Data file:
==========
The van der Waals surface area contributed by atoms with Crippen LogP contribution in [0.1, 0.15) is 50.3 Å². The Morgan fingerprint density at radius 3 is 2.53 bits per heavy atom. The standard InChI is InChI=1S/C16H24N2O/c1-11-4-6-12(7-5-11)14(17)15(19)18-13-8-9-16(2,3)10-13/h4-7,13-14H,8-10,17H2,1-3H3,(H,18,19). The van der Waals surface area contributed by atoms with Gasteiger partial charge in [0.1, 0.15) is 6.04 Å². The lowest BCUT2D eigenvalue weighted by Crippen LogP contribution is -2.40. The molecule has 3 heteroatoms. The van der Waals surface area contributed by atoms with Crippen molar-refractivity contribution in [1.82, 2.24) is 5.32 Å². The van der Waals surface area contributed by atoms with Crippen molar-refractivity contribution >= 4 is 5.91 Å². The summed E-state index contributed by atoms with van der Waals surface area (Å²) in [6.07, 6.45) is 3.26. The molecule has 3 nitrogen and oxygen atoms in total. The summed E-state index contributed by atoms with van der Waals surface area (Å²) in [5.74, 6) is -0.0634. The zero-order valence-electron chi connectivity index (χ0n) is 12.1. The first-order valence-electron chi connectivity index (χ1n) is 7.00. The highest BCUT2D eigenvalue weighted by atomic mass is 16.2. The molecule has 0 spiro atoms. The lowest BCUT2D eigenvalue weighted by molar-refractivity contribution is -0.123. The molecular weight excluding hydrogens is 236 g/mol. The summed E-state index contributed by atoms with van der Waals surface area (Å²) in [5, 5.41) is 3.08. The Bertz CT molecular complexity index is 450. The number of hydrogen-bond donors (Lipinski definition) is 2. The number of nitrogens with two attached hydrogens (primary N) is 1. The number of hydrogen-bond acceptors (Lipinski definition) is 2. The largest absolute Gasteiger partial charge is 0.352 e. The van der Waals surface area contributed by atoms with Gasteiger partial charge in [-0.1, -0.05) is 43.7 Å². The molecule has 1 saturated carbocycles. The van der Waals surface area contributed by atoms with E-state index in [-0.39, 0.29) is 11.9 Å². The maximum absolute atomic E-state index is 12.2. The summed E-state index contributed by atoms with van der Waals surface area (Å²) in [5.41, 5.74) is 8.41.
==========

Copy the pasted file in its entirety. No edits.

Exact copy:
The van der Waals surface area contributed by atoms with Crippen LogP contribution in [0.1, 0.15) is 50.3 Å². The Morgan fingerprint density at radius 3 is 2.53 bits per heavy atom. The standard InChI is InChI=1S/C16H24N2O/c1-11-4-6-12(7-5-11)14(17)15(19)18-13-8-9-16(2,3)10-13/h4-7,13-14H,8-10,17H2,1-3H3,(H,18,19). The van der Waals surface area contributed by atoms with Gasteiger partial charge in [0.1, 0.15) is 6.04 Å². The lowest BCUT2D eigenvalue weighted by Crippen LogP contribution is -2.40. The molecule has 3 heteroatoms. The van der Waals surface area contributed by atoms with Crippen molar-refractivity contribution in [1.82, 2.24) is 5.32 Å². The van der Waals surface area contributed by atoms with Crippen molar-refractivity contribution >= 4 is 5.91 Å². The summed E-state index contributed by atoms with van der Waals surface area (Å²) in [6.07, 6.45) is 3.26. The molecule has 3 nitrogen and oxygen atoms in total. The summed E-state index contributed by atoms with van der Waals surface area (Å²) in [5.74, 6) is -0.0634. The zero-order valence-electron chi connectivity index (χ0n) is 12.1. The first-order valence-electron chi connectivity index (χ1n) is 7.00. The highest BCUT2D eigenvalue weighted by atomic mass is 16.2. The molecule has 0 spiro atoms. The lowest BCUT2D eigenvalue weighted by molar-refractivity contribution is -0.123. The molecular weight excluding hydrogens is 236 g/mol. The summed E-state index contributed by atoms with van der Waals surface area (Å²) in [5, 5.41) is 3.08. The Bertz CT molecular complexity index is 450. The number of hydrogen-bond donors (Lipinski definition) is 2. The number of nitrogens with two attached hydrogens (primary N) is 1. The number of hydrogen-bond acceptors (Lipinski definition) is 2. The largest absolute Gasteiger partial charge is 0.352 e. The van der Waals surface area contributed by atoms with Gasteiger partial charge in [-0.1, -0.05) is 43.7 Å². The molecule has 1 saturated carbocycles. The van der Waals surface area contributed by atoms with E-state index in [-0.39, 0.29) is 11.9 Å². The maximum absolute atomic E-state index is 12.2. The summed E-state index contributed by atoms with van der Waals surface area (Å²) in [5.41, 5.74) is 8.41.